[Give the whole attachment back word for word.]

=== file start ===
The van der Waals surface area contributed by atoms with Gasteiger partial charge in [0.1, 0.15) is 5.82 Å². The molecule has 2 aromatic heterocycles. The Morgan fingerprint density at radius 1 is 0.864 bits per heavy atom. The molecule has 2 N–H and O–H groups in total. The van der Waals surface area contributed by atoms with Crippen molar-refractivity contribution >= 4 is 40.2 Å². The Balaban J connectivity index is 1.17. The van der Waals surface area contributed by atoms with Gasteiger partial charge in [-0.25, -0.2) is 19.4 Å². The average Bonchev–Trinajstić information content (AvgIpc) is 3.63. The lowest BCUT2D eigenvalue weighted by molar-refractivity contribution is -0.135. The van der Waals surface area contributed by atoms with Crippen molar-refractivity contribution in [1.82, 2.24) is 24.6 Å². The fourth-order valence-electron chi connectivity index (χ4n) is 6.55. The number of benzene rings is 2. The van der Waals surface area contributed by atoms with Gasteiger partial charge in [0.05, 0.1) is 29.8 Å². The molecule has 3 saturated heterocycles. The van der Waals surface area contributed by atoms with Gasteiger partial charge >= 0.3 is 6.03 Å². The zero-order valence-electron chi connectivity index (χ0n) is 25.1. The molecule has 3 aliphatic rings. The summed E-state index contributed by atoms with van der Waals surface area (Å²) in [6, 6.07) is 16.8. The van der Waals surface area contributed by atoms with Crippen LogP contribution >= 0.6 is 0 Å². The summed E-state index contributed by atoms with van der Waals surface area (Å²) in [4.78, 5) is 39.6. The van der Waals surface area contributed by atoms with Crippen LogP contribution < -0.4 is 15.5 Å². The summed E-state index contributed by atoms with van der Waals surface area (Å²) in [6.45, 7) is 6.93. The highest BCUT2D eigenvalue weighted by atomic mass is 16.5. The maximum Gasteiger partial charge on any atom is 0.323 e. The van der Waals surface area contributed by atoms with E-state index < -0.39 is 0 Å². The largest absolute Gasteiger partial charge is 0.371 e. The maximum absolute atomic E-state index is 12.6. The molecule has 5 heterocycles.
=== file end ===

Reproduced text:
The van der Waals surface area contributed by atoms with Gasteiger partial charge in [0.1, 0.15) is 5.82 Å². The molecule has 2 aromatic heterocycles. The Morgan fingerprint density at radius 1 is 0.864 bits per heavy atom. The molecule has 2 N–H and O–H groups in total. The van der Waals surface area contributed by atoms with Crippen molar-refractivity contribution >= 4 is 40.2 Å². The Balaban J connectivity index is 1.17. The van der Waals surface area contributed by atoms with Gasteiger partial charge in [-0.25, -0.2) is 19.4 Å². The average Bonchev–Trinajstić information content (AvgIpc) is 3.63. The lowest BCUT2D eigenvalue weighted by molar-refractivity contribution is -0.135. The van der Waals surface area contributed by atoms with Crippen molar-refractivity contribution in [1.82, 2.24) is 24.6 Å². The fourth-order valence-electron chi connectivity index (χ4n) is 6.55. The number of benzene rings is 2. The van der Waals surface area contributed by atoms with Gasteiger partial charge in [0.05, 0.1) is 29.8 Å². The molecule has 3 saturated heterocycles. The van der Waals surface area contributed by atoms with Gasteiger partial charge >= 0.3 is 6.03 Å². The zero-order valence-electron chi connectivity index (χ0n) is 25.1. The molecule has 3 aliphatic rings. The summed E-state index contributed by atoms with van der Waals surface area (Å²) in [6, 6.07) is 16.8. The van der Waals surface area contributed by atoms with Crippen LogP contribution >= 0.6 is 0 Å². The summed E-state index contributed by atoms with van der Waals surface area (Å²) in [4.78, 5) is 39.6. The van der Waals surface area contributed by atoms with Crippen LogP contribution < -0.4 is 15.5 Å². The summed E-state index contributed by atoms with van der Waals surface area (Å²) in [6.45, 7) is 6.93. The highest BCUT2D eigenvalue weighted by atomic mass is 16.5. The maximum Gasteiger partial charge on any atom is 0.323 e. The van der Waals surface area contributed by atoms with E-state index < -0.39 is 0 Å². The largest absolute Gasteiger partial charge is 0.371 e. The maximum absolute atomic E-state index is 12.6. The molecule has 5 heterocycles.